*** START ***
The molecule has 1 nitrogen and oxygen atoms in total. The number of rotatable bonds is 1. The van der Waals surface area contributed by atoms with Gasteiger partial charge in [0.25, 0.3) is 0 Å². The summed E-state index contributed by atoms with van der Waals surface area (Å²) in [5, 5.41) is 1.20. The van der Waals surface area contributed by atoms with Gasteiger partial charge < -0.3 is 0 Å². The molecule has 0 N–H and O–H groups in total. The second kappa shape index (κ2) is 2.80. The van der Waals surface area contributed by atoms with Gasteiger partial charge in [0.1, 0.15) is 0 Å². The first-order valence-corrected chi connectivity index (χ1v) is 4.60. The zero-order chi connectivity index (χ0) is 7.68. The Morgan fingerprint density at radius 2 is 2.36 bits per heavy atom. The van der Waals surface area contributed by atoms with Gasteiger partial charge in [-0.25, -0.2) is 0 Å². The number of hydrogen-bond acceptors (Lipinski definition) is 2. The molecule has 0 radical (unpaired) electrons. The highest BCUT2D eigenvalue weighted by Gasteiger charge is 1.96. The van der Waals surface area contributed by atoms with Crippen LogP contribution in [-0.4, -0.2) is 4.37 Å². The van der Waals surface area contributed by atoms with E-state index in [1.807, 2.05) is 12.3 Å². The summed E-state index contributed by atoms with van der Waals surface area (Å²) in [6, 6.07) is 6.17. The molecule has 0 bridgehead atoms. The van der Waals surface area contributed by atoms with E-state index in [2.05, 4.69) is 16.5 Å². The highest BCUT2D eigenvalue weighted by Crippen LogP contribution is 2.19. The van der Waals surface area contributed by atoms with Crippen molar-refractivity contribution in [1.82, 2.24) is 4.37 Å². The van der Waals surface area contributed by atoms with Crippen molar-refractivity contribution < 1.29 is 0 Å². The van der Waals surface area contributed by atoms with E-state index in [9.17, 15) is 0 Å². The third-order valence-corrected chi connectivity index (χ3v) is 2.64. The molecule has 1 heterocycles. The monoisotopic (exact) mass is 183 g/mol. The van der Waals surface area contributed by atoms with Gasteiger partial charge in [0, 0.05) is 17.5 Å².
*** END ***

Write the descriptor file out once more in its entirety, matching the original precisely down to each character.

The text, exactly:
The molecule has 1 nitrogen and oxygen atoms in total. The number of rotatable bonds is 1. The van der Waals surface area contributed by atoms with Gasteiger partial charge in [0.25, 0.3) is 0 Å². The summed E-state index contributed by atoms with van der Waals surface area (Å²) in [5, 5.41) is 1.20. The van der Waals surface area contributed by atoms with Gasteiger partial charge < -0.3 is 0 Å². The molecule has 0 N–H and O–H groups in total. The second kappa shape index (κ2) is 2.80. The van der Waals surface area contributed by atoms with Gasteiger partial charge in [0.1, 0.15) is 0 Å². The first-order valence-corrected chi connectivity index (χ1v) is 4.60. The zero-order chi connectivity index (χ0) is 7.68. The Morgan fingerprint density at radius 2 is 2.36 bits per heavy atom. The van der Waals surface area contributed by atoms with Gasteiger partial charge in [-0.25, -0.2) is 0 Å². The number of hydrogen-bond acceptors (Lipinski definition) is 2. The molecule has 0 radical (unpaired) electrons. The highest BCUT2D eigenvalue weighted by Gasteiger charge is 1.96. The van der Waals surface area contributed by atoms with Crippen LogP contribution in [-0.4, -0.2) is 4.37 Å². The van der Waals surface area contributed by atoms with E-state index in [1.807, 2.05) is 12.3 Å². The summed E-state index contributed by atoms with van der Waals surface area (Å²) in [6, 6.07) is 6.17. The molecule has 0 bridgehead atoms. The van der Waals surface area contributed by atoms with E-state index in [2.05, 4.69) is 16.5 Å². The highest BCUT2D eigenvalue weighted by Crippen LogP contribution is 2.19. The van der Waals surface area contributed by atoms with Crippen molar-refractivity contribution in [1.82, 2.24) is 4.37 Å². The van der Waals surface area contributed by atoms with Crippen molar-refractivity contribution < 1.29 is 0 Å². The van der Waals surface area contributed by atoms with E-state index in [9.17, 15) is 0 Å². The third-order valence-corrected chi connectivity index (χ3v) is 2.64. The molecule has 1 heterocycles. The monoisotopic (exact) mass is 183 g/mol. The van der Waals surface area contributed by atoms with Gasteiger partial charge in [0, 0.05) is 17.5 Å².